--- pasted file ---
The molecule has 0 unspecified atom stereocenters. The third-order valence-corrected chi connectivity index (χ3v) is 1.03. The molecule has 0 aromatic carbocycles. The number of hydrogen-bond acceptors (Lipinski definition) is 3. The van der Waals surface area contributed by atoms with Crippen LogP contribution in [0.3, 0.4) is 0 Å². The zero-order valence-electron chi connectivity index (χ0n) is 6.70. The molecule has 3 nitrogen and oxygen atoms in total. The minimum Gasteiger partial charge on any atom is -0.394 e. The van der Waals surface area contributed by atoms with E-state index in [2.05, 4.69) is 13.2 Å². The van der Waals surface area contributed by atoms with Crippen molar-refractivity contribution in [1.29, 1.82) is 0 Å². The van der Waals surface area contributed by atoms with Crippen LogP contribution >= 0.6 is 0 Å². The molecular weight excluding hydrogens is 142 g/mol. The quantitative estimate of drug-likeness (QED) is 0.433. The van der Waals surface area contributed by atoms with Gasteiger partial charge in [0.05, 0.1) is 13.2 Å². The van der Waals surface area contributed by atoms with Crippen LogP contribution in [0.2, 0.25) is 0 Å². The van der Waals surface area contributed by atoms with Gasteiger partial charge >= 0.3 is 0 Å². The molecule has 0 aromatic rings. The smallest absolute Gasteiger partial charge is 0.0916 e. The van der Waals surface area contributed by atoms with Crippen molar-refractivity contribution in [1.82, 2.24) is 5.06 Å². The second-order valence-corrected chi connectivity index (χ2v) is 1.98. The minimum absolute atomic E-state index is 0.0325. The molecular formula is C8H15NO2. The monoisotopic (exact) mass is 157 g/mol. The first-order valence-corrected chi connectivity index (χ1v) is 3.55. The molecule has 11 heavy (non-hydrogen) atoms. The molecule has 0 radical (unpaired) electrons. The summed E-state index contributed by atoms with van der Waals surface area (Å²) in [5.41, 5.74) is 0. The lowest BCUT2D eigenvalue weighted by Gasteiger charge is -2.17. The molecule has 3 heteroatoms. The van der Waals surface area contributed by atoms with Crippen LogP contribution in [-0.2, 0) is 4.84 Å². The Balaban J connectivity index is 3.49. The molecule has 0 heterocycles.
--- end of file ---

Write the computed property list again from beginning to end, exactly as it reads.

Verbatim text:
The molecule has 0 unspecified atom stereocenters. The third-order valence-corrected chi connectivity index (χ3v) is 1.03. The molecule has 0 aromatic carbocycles. The number of hydrogen-bond acceptors (Lipinski definition) is 3. The van der Waals surface area contributed by atoms with Crippen LogP contribution in [0.3, 0.4) is 0 Å². The zero-order valence-electron chi connectivity index (χ0n) is 6.70. The molecule has 3 nitrogen and oxygen atoms in total. The minimum Gasteiger partial charge on any atom is -0.394 e. The van der Waals surface area contributed by atoms with E-state index in [2.05, 4.69) is 13.2 Å². The van der Waals surface area contributed by atoms with Crippen molar-refractivity contribution in [1.29, 1.82) is 0 Å². The van der Waals surface area contributed by atoms with Crippen LogP contribution >= 0.6 is 0 Å². The molecular weight excluding hydrogens is 142 g/mol. The quantitative estimate of drug-likeness (QED) is 0.433. The van der Waals surface area contributed by atoms with Gasteiger partial charge in [0.05, 0.1) is 13.2 Å². The van der Waals surface area contributed by atoms with Crippen LogP contribution in [0.2, 0.25) is 0 Å². The van der Waals surface area contributed by atoms with Gasteiger partial charge >= 0.3 is 0 Å². The molecule has 0 aromatic rings. The smallest absolute Gasteiger partial charge is 0.0916 e. The van der Waals surface area contributed by atoms with Crippen molar-refractivity contribution in [1.82, 2.24) is 5.06 Å². The second-order valence-corrected chi connectivity index (χ2v) is 1.98. The minimum absolute atomic E-state index is 0.0325. The molecular formula is C8H15NO2. The monoisotopic (exact) mass is 157 g/mol. The first-order valence-corrected chi connectivity index (χ1v) is 3.55. The molecule has 11 heavy (non-hydrogen) atoms. The molecule has 0 radical (unpaired) electrons. The summed E-state index contributed by atoms with van der Waals surface area (Å²) in [5.41, 5.74) is 0. The lowest BCUT2D eigenvalue weighted by Gasteiger charge is -2.17. The molecule has 3 heteroatoms. The van der Waals surface area contributed by atoms with Crippen LogP contribution in [-0.2, 0) is 4.84 Å². The Balaban J connectivity index is 3.49. The molecule has 0 heterocycles.